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Formed in Edinburgh in 1979, the Associates comprised vocalist Billy Mackenzie and multi-instrumentalist Alan Rankine. Built on an eclectic mix of influences and interests ranging from art-rock to glam and disco, the group debuted with a manic cover of David Bowie's "Boys Keep Swinging". Early on, Mackenzie's voice was often favourably compared to Scott Walker, and the Associates released a series of singles that explored a continually diverse array of styles and textures all of which are covered on "Singles", a 28-track, double CD compilation, which features the pick of their single releases from MCA, Situation 2, Virgin, WEA and EMI. It's housed in a deluxe package with many rare photos and new liner notes.
The career of the eccentric, extraordinary Scottish art-poppers The Associates can be read as a lesson in what matters about pop music.
For a start, this singles collection tells us how little things like "credibility" and "authenticity" matter, since the moment the band abandoned theirobscureelectronicafor the pop ecstasy of 1982's "Sulk" was the moment their blatant but latent genius finally flowered.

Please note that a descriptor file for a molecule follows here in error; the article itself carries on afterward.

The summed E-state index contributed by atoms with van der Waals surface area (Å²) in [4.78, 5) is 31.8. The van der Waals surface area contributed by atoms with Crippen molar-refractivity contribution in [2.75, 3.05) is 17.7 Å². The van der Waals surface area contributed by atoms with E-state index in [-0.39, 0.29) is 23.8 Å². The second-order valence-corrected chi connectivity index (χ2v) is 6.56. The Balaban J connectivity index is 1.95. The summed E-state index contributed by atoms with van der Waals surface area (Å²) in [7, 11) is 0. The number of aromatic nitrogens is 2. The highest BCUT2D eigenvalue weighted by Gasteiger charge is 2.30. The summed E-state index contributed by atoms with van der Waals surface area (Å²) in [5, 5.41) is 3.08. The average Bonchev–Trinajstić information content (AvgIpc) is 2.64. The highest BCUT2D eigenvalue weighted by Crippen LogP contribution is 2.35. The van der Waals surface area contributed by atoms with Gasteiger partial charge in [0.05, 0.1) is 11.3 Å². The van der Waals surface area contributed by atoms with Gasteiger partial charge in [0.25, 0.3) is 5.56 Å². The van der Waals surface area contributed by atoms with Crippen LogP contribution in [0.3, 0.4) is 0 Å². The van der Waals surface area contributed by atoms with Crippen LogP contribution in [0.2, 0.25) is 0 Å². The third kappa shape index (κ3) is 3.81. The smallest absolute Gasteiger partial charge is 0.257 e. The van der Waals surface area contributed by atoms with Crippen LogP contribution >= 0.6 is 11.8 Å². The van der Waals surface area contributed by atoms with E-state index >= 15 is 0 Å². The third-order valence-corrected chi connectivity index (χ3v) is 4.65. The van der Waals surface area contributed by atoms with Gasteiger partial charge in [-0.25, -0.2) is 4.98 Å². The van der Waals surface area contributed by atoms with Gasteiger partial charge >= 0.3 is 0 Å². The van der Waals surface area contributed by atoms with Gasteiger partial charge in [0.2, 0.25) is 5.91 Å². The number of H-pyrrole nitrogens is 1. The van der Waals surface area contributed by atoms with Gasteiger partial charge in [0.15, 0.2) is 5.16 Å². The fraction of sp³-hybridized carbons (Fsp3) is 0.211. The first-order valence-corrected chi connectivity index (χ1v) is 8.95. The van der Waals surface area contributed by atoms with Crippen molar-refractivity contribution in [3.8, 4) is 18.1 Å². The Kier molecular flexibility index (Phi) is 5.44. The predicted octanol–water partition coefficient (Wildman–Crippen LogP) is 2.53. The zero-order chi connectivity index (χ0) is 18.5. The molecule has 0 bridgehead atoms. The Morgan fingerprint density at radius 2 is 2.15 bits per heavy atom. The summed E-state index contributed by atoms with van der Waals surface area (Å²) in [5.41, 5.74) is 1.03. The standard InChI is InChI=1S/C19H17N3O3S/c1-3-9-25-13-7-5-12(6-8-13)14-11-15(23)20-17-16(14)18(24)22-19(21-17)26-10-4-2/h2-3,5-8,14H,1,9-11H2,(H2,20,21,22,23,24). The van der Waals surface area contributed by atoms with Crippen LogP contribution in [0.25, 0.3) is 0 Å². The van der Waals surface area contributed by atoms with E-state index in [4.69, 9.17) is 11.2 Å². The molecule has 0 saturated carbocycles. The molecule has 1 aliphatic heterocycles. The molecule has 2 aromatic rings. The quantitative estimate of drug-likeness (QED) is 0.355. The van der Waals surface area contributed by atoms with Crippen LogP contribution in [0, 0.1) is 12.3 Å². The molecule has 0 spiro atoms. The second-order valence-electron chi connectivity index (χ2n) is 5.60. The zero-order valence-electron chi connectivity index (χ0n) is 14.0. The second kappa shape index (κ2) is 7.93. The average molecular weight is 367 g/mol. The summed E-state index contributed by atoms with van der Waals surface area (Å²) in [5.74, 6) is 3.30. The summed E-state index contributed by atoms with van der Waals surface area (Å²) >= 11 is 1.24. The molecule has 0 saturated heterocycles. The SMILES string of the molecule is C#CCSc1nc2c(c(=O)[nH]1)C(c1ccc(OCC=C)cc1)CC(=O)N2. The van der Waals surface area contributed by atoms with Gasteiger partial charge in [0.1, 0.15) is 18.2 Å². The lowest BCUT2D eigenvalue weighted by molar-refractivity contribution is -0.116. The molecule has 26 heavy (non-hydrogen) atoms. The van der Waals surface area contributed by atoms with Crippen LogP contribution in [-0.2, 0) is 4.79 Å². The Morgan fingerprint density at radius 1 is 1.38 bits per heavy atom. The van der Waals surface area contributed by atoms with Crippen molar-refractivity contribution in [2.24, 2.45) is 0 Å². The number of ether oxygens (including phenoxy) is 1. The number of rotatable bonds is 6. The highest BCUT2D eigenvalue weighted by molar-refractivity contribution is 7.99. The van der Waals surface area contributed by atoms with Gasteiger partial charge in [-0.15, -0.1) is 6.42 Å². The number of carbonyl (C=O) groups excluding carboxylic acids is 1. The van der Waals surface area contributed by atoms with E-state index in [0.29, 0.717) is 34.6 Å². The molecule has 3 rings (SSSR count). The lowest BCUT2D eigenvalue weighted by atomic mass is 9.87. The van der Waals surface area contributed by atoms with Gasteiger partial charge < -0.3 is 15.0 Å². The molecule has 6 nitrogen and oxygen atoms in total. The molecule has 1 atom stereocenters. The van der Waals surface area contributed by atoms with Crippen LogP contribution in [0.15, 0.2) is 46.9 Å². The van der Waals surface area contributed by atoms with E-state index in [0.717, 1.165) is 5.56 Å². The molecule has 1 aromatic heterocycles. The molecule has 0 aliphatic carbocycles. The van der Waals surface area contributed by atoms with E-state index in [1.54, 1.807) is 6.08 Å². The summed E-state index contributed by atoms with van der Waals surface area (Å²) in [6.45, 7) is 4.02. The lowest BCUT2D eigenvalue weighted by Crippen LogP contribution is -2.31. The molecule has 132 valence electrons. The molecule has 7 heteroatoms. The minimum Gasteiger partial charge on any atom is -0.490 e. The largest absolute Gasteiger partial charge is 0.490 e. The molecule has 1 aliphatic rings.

At the same time it demonstrates how important it is to stay true to artistic instincts. The ramshackle electro-dirge of 1981's "Tell Me Easter's On A Friday" will always be more fascinating than something as super-processed and blatantly commercial as 1984's vile attempt at soul, "Those First Impressions". And the fact it failed is proof that the British record buying public has rather better taste than many journalists would have us believe.
Singles also reminds us of how there is little lonelier in pop than a truly great voice in search of a truly great song, as David MacAlmont knows well. To say Billy McKenzie had a great voice would be to understate. His voice was so spectacular, so emotional and soaring, that it alone could make the listener feel the thrill of being alive. It is one of pop's greatest secrets.